Trump says he doesn't talk the way Woodward portrays him

Trump says he doesn't talk the way Woodward portrays him

Trump says he doesn't talk the way Woodward portrays him

The official said there were a number of US officials who were part of an "quiet resistance" inside the administration who was "working diligently from within to frustrate parts of his agenda and his worst inclinations".

The New York Times described the author as: "A senior official in the Trump administration whose identity is known to us and whose job would be jeopardised by its disclosure". "[Donald Trump] has a clear governing vision for the country and his record of results is remarkable".

"The author uses every trick in the book to demean and belittle", Trump claimed Friday.

Pelosi mused about "who wrote it, who has denied it already".

By email, by tweet and on camera, the denials over the anonymous column came from cabinet-level officials, all the way up to the office of vice president Mike Pence.

Let's just hope this saga doesn't end like this.

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White House aides and Washington journalists have scrambled to find the author but it remains a mystery.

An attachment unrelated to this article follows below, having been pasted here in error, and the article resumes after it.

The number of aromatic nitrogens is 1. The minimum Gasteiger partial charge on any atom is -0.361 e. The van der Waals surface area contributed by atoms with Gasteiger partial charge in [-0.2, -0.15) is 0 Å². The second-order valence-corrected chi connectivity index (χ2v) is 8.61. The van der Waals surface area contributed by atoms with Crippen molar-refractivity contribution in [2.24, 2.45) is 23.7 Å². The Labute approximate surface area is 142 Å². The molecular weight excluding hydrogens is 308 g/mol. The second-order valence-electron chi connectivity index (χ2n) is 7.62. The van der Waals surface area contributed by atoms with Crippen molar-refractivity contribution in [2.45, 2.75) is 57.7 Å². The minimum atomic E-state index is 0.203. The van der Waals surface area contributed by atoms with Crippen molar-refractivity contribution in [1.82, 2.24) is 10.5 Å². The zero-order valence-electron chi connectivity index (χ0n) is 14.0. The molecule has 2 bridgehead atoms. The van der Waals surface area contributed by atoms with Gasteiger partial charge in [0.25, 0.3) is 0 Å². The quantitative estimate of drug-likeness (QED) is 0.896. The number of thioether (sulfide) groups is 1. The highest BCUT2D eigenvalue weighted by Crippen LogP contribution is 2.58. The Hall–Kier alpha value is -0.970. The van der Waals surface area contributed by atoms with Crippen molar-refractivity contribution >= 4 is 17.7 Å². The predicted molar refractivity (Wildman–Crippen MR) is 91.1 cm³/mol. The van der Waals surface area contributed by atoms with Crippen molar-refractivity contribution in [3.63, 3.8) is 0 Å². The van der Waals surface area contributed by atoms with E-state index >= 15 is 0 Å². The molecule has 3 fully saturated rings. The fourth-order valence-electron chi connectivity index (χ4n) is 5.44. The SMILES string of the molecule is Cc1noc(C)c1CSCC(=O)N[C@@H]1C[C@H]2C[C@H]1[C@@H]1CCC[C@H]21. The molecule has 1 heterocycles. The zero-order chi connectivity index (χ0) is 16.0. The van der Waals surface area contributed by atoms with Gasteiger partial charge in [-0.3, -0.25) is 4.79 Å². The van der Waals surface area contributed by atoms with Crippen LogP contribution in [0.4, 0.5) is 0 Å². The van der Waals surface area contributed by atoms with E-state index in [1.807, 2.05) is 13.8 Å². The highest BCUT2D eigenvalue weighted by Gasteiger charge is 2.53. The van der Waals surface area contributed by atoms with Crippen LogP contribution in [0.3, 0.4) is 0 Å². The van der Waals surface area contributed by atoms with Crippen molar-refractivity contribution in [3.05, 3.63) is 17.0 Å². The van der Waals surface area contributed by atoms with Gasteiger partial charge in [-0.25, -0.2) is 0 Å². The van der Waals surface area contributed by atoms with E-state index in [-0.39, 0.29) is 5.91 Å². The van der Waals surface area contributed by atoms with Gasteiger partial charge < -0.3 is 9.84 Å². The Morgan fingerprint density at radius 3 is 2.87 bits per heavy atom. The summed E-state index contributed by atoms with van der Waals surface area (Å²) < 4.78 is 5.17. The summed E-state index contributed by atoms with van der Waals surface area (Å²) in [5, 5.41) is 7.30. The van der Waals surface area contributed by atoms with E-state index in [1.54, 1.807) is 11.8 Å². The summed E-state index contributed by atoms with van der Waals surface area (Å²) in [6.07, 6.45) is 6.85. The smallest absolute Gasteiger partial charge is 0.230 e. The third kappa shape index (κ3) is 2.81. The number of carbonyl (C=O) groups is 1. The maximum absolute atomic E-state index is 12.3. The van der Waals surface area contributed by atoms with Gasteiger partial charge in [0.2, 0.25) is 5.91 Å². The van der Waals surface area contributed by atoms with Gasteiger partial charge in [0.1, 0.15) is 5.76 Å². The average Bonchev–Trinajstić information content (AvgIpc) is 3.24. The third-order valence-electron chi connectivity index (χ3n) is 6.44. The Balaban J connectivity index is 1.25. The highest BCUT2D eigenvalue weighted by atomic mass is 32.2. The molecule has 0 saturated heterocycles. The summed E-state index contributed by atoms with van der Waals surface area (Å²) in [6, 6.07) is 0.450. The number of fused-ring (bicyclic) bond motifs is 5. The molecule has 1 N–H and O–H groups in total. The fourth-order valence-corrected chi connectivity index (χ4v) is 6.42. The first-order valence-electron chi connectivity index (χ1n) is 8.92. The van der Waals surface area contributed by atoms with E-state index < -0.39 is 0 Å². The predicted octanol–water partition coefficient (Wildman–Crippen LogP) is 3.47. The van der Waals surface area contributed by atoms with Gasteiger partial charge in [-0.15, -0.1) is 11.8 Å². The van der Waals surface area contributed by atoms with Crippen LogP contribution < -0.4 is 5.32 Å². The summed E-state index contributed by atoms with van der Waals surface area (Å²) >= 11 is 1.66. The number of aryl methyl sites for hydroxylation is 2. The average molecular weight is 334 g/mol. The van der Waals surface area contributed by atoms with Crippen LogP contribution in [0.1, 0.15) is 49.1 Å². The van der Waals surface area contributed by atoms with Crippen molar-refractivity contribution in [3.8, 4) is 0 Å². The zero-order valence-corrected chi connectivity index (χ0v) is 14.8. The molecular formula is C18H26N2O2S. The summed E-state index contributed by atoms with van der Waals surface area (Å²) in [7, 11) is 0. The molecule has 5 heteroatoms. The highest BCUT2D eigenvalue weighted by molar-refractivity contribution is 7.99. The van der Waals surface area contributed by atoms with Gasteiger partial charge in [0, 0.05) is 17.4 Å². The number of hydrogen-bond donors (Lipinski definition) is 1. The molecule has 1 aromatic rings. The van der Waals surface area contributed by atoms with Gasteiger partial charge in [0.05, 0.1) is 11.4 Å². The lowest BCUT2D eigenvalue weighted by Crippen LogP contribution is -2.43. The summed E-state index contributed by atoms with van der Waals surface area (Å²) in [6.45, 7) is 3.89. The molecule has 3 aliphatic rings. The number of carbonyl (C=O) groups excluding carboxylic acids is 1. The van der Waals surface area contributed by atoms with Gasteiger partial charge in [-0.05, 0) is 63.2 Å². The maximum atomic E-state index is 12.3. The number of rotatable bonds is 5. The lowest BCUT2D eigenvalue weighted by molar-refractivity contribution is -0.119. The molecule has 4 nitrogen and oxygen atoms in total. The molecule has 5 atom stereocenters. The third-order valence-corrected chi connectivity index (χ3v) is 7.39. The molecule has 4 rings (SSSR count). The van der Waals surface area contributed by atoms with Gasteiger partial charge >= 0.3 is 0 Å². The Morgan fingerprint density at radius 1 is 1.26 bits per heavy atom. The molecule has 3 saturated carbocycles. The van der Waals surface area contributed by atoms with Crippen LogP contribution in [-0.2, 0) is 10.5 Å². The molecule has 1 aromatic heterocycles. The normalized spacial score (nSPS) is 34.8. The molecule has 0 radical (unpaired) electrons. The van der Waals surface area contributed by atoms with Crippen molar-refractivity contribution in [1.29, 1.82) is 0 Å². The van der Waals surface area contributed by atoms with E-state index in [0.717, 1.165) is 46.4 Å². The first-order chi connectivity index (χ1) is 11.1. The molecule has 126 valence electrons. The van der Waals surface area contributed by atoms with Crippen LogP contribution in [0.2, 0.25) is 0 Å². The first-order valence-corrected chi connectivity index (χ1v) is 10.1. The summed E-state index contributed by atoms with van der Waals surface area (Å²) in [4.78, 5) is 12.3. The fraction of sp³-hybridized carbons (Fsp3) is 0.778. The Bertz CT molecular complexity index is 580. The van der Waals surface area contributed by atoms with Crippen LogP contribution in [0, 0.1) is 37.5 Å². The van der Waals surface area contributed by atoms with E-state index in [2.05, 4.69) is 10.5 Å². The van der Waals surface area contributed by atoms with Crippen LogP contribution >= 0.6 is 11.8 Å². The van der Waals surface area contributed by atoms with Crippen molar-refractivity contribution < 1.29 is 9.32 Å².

Amid intense speculation over who wrote the piece, US Secretary of State Mike Pompeo, previously Trump's Central Intelligence Agency director, said he was not the author and slammed the Times for publishing the piece.

White House press secretary Sarah Huckabee Sanders echoed Trump's remarks in an official statement, saying voters in 2016 did not choose a "gutless, anonymous source to the failing New York Times". This reportedly pleased the president, even though, as the Times noted, former Deputy FBI Director Mark Felt, who was the notorious Nixon-era Deep Throat, had publicly denied his secret identity at the time.

Amid intense speculation on who the mystery author is, on Thursday four top White House officials, including Vice President Mike Pence, U.S. Secretary of State Mike Pompeo, said they were not the author and slammed the Times for publishing it.

However, it also used the term "first principles", a phrase often used by General Jim Mattis, Trump's national security adviser.

The president also told reporters he's "looking at" whether there are any actions that can be taken against the Times, which said it was taking an extraordinary step in allowing the piece to be published anonymously. Ryan said he understands Trump's tweeting and "unconventional tactics" bother people, but the Wisconsin Republican said the president is producing "good results".

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